On June 8, 1995, the district court conducted a hearing on the motion to suppress and denied the motion. The basis of the lower court's ruling was that probable cause existed to search the vehicle. However, the trial court expressed no opinion about facts giving rise to exigent circumstances.

Lomeli then entered into a plea bargain, whereby he pleaded guilty to the felony charge, but reserved his right to appeal the lower court's ruling on the motion to suppress. In exchange, the State recommended the minimum sentence of ten years.

Whether the State should have obtained an anticipatory search warrant

In Derouen v. Sheriff, Washoe County, 85 Nev. 637, 640 n. 3, 461 P.2d 865, 867 n. 3 (1969), this court recognized the well-settled principle that search warrants for automobiles should be obtained whenever reasonably practicable. In State v. Parent, 110 Nev. 114, 867 P.2d 1143 (1994), this court, for the first and only time to date, expressly approved the concept of anticipatory search warrants. In doing so, this court stated:

*793 "[T]he purposes of the fourth amendment are best served by permitting government agents to obtain warrants in advance if they can show probable cause to believe that the contraband will be located on the premises at the time that the search takes place.... Anticipatory search warrants... in the proper circumstances, may be an effective tool, both to fight criminal activity, and to protect individual fourth amendment rights."

Parent, 110 Nev. at 117, 867 P.2d at 1145 (quoting United States v. Garcia, 882 F.2d 699, 703 (2nd Cir.), cert. denied sub nom., Grant v. United States, 493 U.S. 943, 110 S. Ct. 348, 107 L. Ed. 2d 336 (1989)).

Taking the "warrants-when-practicable" policy in conjunction with this court's approved practice of anticipatory warrants, Lomeli argues that the Tri-Net officers should have obtained an anticipatory search warrant prior to searching his car. The State responds that (1) an anticipatory search warrant never would have issued in this matter because probable cause could not be supported solely by an informant's testimony, and (2) federal and state law simply does not require obtaining an anticipatory search warrant.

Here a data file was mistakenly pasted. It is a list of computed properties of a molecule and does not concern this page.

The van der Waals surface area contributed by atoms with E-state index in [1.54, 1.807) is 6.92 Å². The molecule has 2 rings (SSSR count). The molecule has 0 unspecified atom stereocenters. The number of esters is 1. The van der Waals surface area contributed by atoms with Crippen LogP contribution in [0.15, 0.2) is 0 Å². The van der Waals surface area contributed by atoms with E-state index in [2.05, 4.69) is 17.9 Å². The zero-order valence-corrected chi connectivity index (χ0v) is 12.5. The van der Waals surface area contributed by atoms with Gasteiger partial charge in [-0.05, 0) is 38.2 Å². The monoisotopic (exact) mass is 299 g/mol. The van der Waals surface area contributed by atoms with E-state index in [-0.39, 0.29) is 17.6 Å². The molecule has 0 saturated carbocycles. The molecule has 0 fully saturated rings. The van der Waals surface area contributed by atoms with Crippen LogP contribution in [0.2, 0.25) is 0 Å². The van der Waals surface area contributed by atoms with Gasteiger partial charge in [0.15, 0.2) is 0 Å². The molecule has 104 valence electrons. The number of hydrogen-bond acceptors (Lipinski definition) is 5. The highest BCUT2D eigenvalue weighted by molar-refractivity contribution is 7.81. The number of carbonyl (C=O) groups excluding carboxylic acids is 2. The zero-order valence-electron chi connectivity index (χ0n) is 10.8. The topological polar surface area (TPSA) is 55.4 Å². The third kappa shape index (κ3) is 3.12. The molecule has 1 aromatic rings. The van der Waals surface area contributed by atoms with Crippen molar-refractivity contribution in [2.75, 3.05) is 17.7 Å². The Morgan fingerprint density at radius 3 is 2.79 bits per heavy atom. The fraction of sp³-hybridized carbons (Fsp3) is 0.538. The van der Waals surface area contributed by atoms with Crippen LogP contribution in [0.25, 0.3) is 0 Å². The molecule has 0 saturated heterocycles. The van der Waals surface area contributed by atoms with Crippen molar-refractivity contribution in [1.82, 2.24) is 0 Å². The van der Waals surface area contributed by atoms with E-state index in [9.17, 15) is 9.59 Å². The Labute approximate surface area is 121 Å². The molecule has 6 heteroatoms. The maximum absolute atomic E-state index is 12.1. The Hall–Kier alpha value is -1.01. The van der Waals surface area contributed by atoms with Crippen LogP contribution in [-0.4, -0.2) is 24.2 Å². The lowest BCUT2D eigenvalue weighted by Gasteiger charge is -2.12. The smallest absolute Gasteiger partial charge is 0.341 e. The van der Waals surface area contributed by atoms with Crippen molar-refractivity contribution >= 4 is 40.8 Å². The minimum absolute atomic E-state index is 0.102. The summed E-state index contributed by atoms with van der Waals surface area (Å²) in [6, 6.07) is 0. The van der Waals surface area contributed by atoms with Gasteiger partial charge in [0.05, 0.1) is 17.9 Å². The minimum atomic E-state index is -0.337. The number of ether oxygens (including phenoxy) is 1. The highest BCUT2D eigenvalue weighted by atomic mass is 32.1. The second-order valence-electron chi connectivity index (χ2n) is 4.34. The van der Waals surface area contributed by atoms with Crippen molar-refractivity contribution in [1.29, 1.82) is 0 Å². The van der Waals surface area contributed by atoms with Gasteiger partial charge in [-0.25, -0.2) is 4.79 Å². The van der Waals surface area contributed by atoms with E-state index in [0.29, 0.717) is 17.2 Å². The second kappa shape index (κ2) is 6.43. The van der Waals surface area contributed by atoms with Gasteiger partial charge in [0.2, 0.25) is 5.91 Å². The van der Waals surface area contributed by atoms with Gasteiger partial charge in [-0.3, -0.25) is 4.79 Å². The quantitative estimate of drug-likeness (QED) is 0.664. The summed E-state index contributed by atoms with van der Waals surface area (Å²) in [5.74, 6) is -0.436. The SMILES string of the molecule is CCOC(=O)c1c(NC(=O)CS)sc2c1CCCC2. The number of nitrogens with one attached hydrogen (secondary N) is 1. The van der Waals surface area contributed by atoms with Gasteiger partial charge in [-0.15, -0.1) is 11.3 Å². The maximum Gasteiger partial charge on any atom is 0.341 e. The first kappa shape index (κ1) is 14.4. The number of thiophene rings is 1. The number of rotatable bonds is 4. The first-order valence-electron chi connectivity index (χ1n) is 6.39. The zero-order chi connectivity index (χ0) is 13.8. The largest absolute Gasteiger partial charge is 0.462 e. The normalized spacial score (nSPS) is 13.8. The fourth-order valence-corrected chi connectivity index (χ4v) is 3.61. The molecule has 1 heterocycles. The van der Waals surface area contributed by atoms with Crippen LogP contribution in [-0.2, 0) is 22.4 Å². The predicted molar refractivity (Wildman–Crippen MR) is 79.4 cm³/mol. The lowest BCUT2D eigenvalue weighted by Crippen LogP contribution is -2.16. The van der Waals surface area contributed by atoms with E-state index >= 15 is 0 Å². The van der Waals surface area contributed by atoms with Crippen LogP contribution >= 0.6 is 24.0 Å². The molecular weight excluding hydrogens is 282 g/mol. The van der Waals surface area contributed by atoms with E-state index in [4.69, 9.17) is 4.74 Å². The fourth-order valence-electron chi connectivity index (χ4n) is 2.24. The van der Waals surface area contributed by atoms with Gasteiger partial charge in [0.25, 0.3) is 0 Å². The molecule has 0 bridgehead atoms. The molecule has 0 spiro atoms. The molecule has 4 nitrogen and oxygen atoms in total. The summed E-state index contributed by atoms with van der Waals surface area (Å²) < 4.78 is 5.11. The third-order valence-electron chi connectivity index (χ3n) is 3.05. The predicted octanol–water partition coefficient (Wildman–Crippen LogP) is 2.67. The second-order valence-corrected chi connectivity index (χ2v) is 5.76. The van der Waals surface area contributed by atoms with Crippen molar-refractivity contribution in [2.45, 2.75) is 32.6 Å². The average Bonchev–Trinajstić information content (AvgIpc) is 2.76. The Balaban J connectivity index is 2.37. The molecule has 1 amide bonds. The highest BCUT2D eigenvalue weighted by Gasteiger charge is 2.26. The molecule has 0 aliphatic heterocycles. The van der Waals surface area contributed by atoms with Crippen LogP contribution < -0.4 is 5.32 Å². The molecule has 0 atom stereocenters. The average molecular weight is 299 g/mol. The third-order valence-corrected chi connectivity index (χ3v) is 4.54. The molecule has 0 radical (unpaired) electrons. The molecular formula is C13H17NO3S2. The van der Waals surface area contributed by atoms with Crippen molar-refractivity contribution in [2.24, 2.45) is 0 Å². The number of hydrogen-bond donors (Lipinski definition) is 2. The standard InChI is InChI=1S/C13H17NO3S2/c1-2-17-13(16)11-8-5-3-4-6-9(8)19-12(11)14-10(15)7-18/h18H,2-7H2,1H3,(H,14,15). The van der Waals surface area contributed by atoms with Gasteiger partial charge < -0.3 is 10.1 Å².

We conclude that the State's first counter-argument, that probable cause did not exist to support an anticipatory warrant, is without merit. In Parent, the police received an anonymous call that Parent would be arriving at the airport with cocaine concealed in a baby powder bottle in his luggage. Parent, 110 Nev. at 115, 867 P.2d at 1143-44. The anonymous informant gave the police a physical description of Parent, the date and airline upon which Parent would arrive, his social security number, FBI number, and date of birth. Based on this information, a detective was able to confirm Parent's arrival on the date and airline. A search warrant was issued.

Here, Hernandez gave the police a detailed physical description of Lomeli, the model (sedan) and color of the car he would be driving, and the time and place of his arrival. Additionally, the accuracy of the information supplied by Hernandez had a heightened degree of credibility due to Hernandez's familiarity with Lomeli through prior drug dealings and Hernandez stood to benefit much from his "substantial assistance." Finally, unlike the informant in Parent, Hernandez was not anonymous to the police. Therefore, we conclude that probable cause existed to support an anticipatory search warrant.

The State asserts that even if probable cause existed to support an anticipatory search warrant, neither federal nor state law requires police to do so. Although the State is correct in its assertion, its position does not comport with the strong public policy favoring warrants when practicable. However, Lomeli fails to cite any authority, binding or otherwise, which supports the proposition that failure to obtain an anticipatory warrant supported by probable cause triggers the prophylactic remedy of suppression. Cunningham v. State, 94 Nev. 128, 130, 575 P.2d 936, 937 (1978) (declining to entertain novel propositions of law unsupported by relevant authority).

Further, if this court fashioned such a bright line rule, we would place an overwhelming burden on law enforcement and increase the likelihood of abuse in obtaining warrants. See United States v. Garcia, 882 F.2d 699, 703-04 (2nd Cir.1989). This we decline to do. Accordingly, we conclude that although the State could have obtained an anticipatory search warrant, its failure to do so does not require suppression of the seized evidence.

Whether exigent circumstances existed to justify a warrantless search of Lomeli's vehicle